Playfields and Clearcoat

I am trying to understand the failure modes that we see in modern clearcoated playfields, and figure out what we can do about it to restore and preserve our machines. Thanks to Bryan Kelly and KarlZona for some of the pictures and insights, and  to Cliffy for showing me how to whack a raised insert.

The Problems

Here are the five problems that I have identified so far:

Lifting inserts - common in many machines, but clearcoats have a special attribute because of the curing shrinkage. Example: Funhouse clock
Dished Inserts - Larger inserts seem to dish below  the playfield surface. Example: Attack from Mars
Separated Clearcoat - milky areas over inserts. Example: Cirqus Voltaire and Tales of the Arabian Nights
Cracked Clearcoat - around inserts. AfM and ST:TNG are prime examples.
Inclusions - tiny defects in the clearcoat cause by bubbles and particles.

Working Hypothesis

My working hypothesis is based on statements from KarlZona and Mirco,and supported by some googling,  that clearcoat continues to shrink after application and initial cure.

As the clearcoat is attached to the playfield surface, it cannot contract in area. Therefore, it has to become a little thinner. It must also apply a tensile force to the playfield surface.

Although the plywood is too thick and stiff to move, the same is not true of the inserts. They are made from relatively thin (polystyrene?)  material. The tensile stress in the clearcoat causes them to dish downwards. This is especially true of larger inserts.

If an insert is not fully locked down, this force can cause the insert to lift (see Funhouse example below).

If the insert was not properly prepared, or the surface was contaminated, the clearcoat may separate from the insert, leaving a milky appearance. Common on Cirqus Voltaire and ToTAN.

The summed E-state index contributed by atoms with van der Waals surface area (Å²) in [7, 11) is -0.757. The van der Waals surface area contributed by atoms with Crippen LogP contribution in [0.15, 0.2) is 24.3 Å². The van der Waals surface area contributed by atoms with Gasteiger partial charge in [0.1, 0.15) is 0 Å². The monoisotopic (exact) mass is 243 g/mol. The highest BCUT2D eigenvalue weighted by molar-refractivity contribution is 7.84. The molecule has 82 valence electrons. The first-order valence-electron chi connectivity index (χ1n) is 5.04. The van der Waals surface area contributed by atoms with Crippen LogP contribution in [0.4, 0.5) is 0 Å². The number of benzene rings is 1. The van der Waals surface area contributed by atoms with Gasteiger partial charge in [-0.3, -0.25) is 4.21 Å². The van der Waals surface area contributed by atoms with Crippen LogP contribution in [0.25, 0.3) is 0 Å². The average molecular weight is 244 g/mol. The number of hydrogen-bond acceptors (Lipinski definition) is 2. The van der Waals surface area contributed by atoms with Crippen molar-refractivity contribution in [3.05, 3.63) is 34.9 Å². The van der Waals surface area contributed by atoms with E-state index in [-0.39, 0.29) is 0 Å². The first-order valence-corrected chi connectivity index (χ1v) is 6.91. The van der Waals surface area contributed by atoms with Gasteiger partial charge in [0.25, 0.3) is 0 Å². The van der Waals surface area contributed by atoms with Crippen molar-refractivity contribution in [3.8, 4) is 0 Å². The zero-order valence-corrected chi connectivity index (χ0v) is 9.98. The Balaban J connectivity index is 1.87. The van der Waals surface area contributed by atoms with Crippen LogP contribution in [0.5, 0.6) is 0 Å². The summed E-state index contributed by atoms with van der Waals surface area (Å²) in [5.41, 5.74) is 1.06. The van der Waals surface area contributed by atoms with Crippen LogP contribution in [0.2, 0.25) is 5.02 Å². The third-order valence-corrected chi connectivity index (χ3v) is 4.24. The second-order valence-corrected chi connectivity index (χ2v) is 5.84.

If the clearcoat did not flow into the gap between the wood and the insert, it may crack across the gap.

Is AfM a Special Case?

AfM playfields, old and new, seem to be susceptible to cracking around the inserts. The cracking happens around large and small inserts, so it is a general problem. My working hypothesis is that the AfM CAD file made the holes a few thousandths too large, leaving a gap that the clearcoat did not penetrate. This gap results in cracking over time.

1) All inserts need to be locked in place. Water thin CA on any suspect areas.
2) Raised inserts can be dropped back in place with a block and hammer. Don't be scared.
3) Inclusions can be block sanded, spot cleared and buffed. Not usually worthwhile.


Funhouse playfield after the clock center insert had been leveled (with a hammer and block). The insert had risen by about .02" at the top edge.

Working diagnosis: clear shrinkage plus loose insert.

The underside of the insert, now locked in place with CA adhesive.
A small inclusion in a funhouse playfield. A small inclusion in an AfM playfield. Note the fine bubbles in the clearcoat, not visible under normal conditions.
Stern (Churchill) insert showing full contact adhesive. New reproduction AfM playfield showing spontaneous clearcoat cracking, attributed to clearcoat shrinkage and failure to fill gap. AfM's fast balls will seek and destroy any vulnerable inserts.
Here's a test from KarlZona showing how a sanding sealer makes the inserts look diffuse (the two circles on the right, the one with teh blue marker has the sanding sealer). Without a sanding sealer, the inserts are crystal clear. This also happens if the pre-ink coat is not a sanding sealer, but some other form of clear. Given the material used in sanding sealer (metal soap!), I prefer a clear that we know will grab hard on the clear inserts and provide a great foundation for the next layer. So I would prefer a restoration with clear inserts, sacrificing the opacity of the original for a better structure to the finish.